Analysis |

The Immediate Suspect Behind the Drone That Penetrated Israel: Hezbollah

The unmanned aerial vehicle that was shot down by the IDF on Saturday came from the direction of Gaza – but it does not appear that Palestinian groups are behind it.

Amos Harel
Amos Harel
Send in e-mailSend in e-mail
Amos Harel
Amos Harel

Israel's defense establishment has decided, thus far, to refrain from divulging the full details regarding the origin of the unmanned aerial vehicle that was shot down by the IDF over the Negev earlier Saturday.

The only details published were that the UAV penetrated Israeli airspace from the direction of the Mediterranean, around the Gaza Strip.

Nonetheless, it is unlikely that Palestinian terror organizations from Gaza are responsible for the operation. In recent years, several reports surfaced in the Arab media that Gaza terror groups are showing an interest in UAVs. This incident, however, seems like a more complicated operation and therefore the immediate suspect is Hezbollah.

In the two years before the Second Lebanon War, Hezbollah launched drones into Israel twice. Two more drones were intercepted by the IDF during the war in the summer of 2006, and were believed to had carried explosives meant to go off over central Israel. A fifth drone launched during the war crashed inside Lebanon, likely due to a technical failure.

The key question that must be examined during the IDF investigation into Saturday's incident should focus on the amount of time the drone stayed in Israel's skies. Defense Minister Ehud Barak hurried to release a congratulatory statement to the IDF for the quick interception of the drone. The IDF Spokesperson also praised the speedy and efficient operation. However, it appears that the drone traveled more than 15 minutes over southern Israel.

The main consideration regarding the delay of the drone's interception was its proximity to population centers. After the identification of the drone was complete, and it was confirmed that it posed no threat to Israeli aircraft, the IDF had to ensure that its interception would not endanger civilian lives.

To some extent, this seems like the aerial version of the penetration of Sinai militants into Israel earlier this year. In that incident, the IDF also allowed the armored personnel carrier to move within Israel for about 15 minutes until IDF forces could isolate it and attack it in an unpopulated area, with no harm done to civilians or soldiers.

It is possible that in Saturday's incident another consideration was at play: the downing of the drone over the Gaza Strip would not have allowed the IDF to collect its remnants and examine it. Moreover, an interception above Gaza could have disrupted the relative quiet on the border.

Hezbollah invests much in operating drones in a continuous and in-depth manner, while receiving support from Iran. The drones that the IDF had intercepted in the past, all in the area around the Lebanese border, were the Iranian-made Ababil drone. Since then, it can be assumed that Hezbollah has upgraded its equipment. As part of drills simulating another war in Lebanon, the IDF has prepared itself for interceptions of additional Hezbollah drones.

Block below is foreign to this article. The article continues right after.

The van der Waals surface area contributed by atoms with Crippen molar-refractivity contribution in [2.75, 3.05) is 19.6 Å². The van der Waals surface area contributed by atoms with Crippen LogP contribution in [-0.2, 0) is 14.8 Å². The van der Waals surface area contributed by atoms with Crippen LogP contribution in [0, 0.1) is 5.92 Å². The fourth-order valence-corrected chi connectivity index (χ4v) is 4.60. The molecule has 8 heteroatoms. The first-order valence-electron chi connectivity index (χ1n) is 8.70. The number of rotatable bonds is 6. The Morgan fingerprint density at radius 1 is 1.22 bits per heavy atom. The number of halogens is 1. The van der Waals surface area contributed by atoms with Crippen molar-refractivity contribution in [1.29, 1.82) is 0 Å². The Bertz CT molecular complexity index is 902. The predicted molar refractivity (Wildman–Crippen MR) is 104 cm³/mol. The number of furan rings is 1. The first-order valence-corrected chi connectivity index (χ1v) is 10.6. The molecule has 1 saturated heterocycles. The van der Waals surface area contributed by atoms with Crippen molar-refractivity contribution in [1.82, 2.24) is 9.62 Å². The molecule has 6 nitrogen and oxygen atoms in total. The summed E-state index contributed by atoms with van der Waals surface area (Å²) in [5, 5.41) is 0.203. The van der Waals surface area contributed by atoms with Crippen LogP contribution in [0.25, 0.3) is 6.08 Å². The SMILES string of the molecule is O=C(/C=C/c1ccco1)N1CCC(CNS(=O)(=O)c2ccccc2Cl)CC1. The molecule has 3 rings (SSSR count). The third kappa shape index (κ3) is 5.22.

As far as Hezbollah is concerned, there is a double advantage of launching suicidal drones: it showcases impressive skill and the drone has the capability of carrying a relatively large amount of explosives. If its launchers are controlling it, they can direct it toward a target with relative precision and cause much damage - no less than the damage caused by medium-range missile.

What were the launchers of Saturday's drone looking for? According to the size of the explosion caused by the IAF strike, it appears that the drone was not carrying explosives. More likely, it was probably gathering intelligence for one or two reasons: to photograph possible targets within Israel and to examine options for penetrating the Israeli airspace by checking the preparation and response time of the IDF.

Another possibility is that the Egyptian intelligence is behind the launch, or perhaps Islamist terror groups operating in Sinai. Israeli military officials refused to comment on those possibilities.

If Hezbollah is behind the drone launch, another interesting question surrounds the nature of the balance of deterrence between the Shi'ite organization and Israel. Until late, Israeli intelligence used to believe that the magnitude of the blow issued to Hezbollah in the 2006 war has deterred it from taking steps against Israel. However, Hezbollah was behind the July attack in Bulgaria, in which five Israelis and a Bulgarian bus driver were killed.

Even though the quiet on the northern border has been maintained, it appears that signs are emerging that indicate that Hezbollah is looking for indirect routes to challenge Israel.

Hezbollah fighters parade during the inauguration of a cemetery for fighters who died while fighting Israel, in southern Beirut on Nov. 12, 2010.Credit: AP
A screenshot taken from video released by the IDF Spokesman, showing an unidentified drone being downed, October 6, 2012.



Automatic approval of subscriber comments.
From $1 for the first month

Already signed up? LOG IN


בנימין נתניהו השקת ספר

Netanyahu’s Israel Is About to Slam the Door on the Diaspora

עדי שטרן

Head of Israel’s Top Art Academy Leads a Quiet Revolution

Charles Lindbergh addressing an America First Committee rally on October 3, 1941.

Ken Burns’ Brilliant ‘The U.S. and the Holocaust’ Has Only One Problem

Skyscrapers in Ramat Gan and Tel Aviv.

Israel May Have Caught the Worst American Disease, New Research Shows

ג'אמיל דקוור

Why the Head of ACLU’s Human Rights Program Has Regrets About Emigrating From Israel


Netanyahu’s Election Win Dealt a Grievous Blow to Judaism